Down Payment And Closing Costs On House Purchase
Home buyers need to worry about the down payment and closing costs on house purchase when it comes to a home purchase. The down payment is normally 3.5% for FHA insured mortgage loans. Minimum down payment requirements for conventional loans is 5% of the purchase price. VA loan programs and USDA loan programs do not require down payments. Both of these two mortgage loan programs offer 100% financing. All home purchase and/or refinance mortgage loan transactions have closing costs. Closing costs on house purchase are any fees and/or costs associated with the home purchase and/or home refinance of a residential mortgage loan. Examples of closing costs on house purchase are transfer stamps, title insurance, homeowners insurance, pre-paid items ( insurance and tax escrows), and any other fees and costs associated with the transaction of the purchase and/or refinance of the property. Closing costs on house purchase can vary depending on the state and county where the transaction takes place and can be anywhere between 2% to 4% of the transaction amount. On a $200,000 home purchase, closing costs can range from $4,000 to $8,000. Closing costs can really put a dent on a home buyer’s finances.
Ways Of Avoiding To Pay Closing Costs House Purchase
There are two ways a home buyer can not worry about paying for closing costs on house purchase. The first and most common method is by getting a seller’s concession towards a buyer’s closing costs. What is a sellers concession? A sellers concession is when a seller will contribute toward part or all of the home buyer’s closing costs on house purchase. For example, say a seller wants a net of $100,000 in his pocket from the sale of his home and wants to help the buyer cover his closing costs because the buyer can only come up with the 3.5% down payment for a FHA loan. The seller can raise the real estate purchase contract price to $105,000 and give the home buyer a $5,000 sellers concession towards the buyers closing costs so the buyer does not have to worry about paying closing costs. The seller gets his $100,000 net price in his pocket, the buyer does not have to worry about any closing costs and only have to worry about the downpayment and the deal is done. The home needs to appraise and any left over proceeds from the sellers concession cannot be given to the home buyer in the form of cash. Any left over sellers concession needs to be returned back to the seller. A home buyer does not want to waste any sellers concessions. The maximum amount of sellers concession allowed with a FHA loan is 6% and the maximum amount of sellers concession allowed with a conventional loan is 3%. Maximum sellers concession towards a buyers closing costs on a VA loan is capped at 4%. Maximum sellers concession towards a buyers closing costs on an investment conventional mortgage loan is capped at 2%. Maximum sellers concession towards a buyers closing costs on a USDA mortgage loan is capped at 6%.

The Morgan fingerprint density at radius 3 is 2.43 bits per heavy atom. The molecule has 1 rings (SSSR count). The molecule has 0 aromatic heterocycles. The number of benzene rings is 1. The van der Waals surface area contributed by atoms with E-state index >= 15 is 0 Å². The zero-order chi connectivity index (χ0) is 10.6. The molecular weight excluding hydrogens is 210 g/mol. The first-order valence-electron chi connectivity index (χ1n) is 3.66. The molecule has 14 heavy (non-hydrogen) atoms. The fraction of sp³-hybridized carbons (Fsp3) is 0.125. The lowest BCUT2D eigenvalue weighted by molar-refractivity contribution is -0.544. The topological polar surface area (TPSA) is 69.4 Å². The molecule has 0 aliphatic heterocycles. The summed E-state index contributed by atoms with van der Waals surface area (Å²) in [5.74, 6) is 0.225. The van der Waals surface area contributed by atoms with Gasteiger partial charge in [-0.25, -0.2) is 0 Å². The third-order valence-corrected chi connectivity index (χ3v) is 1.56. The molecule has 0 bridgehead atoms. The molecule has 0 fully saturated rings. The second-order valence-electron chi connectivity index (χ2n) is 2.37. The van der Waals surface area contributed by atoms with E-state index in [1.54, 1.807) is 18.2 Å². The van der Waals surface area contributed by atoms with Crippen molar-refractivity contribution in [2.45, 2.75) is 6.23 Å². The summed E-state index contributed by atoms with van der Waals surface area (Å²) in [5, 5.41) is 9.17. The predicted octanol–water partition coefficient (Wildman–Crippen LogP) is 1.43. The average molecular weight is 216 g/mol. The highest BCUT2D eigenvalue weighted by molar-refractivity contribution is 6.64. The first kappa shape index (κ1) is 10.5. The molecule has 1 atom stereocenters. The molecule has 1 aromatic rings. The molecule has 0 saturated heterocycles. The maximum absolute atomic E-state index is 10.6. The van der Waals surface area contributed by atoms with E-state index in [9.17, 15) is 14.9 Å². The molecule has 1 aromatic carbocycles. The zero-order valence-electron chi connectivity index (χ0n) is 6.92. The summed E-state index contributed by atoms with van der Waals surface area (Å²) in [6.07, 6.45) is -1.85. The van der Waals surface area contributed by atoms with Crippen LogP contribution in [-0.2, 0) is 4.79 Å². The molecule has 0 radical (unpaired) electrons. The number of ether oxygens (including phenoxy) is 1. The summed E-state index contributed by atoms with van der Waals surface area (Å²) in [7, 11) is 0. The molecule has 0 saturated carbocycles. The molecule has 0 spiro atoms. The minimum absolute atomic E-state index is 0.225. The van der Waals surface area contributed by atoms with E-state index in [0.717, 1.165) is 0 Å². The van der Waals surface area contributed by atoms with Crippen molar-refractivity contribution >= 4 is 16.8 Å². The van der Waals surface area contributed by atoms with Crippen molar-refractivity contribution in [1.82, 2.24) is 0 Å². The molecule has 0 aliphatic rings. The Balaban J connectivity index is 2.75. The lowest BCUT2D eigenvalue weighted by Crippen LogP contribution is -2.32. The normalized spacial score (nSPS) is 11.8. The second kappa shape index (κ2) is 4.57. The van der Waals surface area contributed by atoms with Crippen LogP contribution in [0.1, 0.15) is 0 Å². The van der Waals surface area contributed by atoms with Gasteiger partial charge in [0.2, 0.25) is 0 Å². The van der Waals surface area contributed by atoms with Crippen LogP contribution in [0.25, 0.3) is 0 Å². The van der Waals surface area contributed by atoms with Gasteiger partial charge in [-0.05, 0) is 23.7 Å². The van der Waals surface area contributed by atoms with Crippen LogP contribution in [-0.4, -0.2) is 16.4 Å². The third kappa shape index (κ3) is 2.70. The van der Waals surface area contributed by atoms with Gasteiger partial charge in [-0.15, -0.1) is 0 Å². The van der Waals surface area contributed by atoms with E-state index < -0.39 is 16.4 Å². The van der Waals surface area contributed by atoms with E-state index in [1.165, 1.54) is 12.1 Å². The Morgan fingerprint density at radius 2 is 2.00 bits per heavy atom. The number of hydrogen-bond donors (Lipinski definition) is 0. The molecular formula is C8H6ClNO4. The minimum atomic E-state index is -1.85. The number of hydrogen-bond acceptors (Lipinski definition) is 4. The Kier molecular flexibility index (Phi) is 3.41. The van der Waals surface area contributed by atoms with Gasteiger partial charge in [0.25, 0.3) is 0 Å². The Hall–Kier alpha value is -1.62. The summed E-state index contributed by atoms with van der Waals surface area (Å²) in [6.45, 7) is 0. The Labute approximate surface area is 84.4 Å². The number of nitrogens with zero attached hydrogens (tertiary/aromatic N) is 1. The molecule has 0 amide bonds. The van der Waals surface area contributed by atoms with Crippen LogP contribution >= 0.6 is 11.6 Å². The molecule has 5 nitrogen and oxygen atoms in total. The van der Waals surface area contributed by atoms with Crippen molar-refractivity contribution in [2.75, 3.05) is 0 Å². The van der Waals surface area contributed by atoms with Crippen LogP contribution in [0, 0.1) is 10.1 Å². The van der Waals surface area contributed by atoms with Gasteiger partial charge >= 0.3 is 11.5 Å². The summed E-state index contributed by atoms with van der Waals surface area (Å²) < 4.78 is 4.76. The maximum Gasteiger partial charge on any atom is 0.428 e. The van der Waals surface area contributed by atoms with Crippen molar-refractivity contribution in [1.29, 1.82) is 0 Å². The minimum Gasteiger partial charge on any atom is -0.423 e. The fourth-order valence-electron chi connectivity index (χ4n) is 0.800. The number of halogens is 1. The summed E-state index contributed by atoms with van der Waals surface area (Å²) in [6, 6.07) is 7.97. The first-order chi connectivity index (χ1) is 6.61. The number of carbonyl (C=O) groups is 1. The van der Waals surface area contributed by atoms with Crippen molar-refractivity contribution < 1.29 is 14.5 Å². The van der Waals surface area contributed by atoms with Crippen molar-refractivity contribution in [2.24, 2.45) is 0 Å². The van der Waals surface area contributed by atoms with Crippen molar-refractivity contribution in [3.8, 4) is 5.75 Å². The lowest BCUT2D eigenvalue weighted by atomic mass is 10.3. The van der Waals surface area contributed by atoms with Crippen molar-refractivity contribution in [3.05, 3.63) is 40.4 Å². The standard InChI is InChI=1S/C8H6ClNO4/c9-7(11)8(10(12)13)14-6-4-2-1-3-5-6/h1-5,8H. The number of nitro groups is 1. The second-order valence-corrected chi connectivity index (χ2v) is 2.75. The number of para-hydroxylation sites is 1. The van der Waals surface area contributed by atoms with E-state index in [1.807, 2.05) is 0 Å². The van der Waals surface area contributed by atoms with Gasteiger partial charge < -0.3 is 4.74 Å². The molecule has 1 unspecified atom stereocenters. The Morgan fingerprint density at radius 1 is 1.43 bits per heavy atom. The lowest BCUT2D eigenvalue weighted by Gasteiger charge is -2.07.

What Is A Lender’s Credit?
If the seller is not willing to give a sellers concession towards the home buyer’s closing costs, then the second way the home buyer can offset his or her closing costs is by getting a lenders credit towards a buyer’s closing costs. What this means is for a slightly higher rate, the mortgage lender can give the mortgage loan borrower cash credit to cover their closing costs. For example, say a mortgage loan borrower gets approved for a $200,000 mortgage loan at a 4.25% mortgage rate. Say the closing costs are $5,000. The mortgage lender can offer to give a lenders credit of $5,000 towards the mortgage loan borrower’s closing costs at a rate of 4.75% in lieu of the 4.25% original par rate. Maybe at a rate of 4.5%, the lenders credit amount might be $2,500. The mortgage loan borrower can elect to choose the 4.50% mortgage rate and get a $2,500 lenders credit and pay $2,500 out of pocket to cover the $5,000 in closing costs.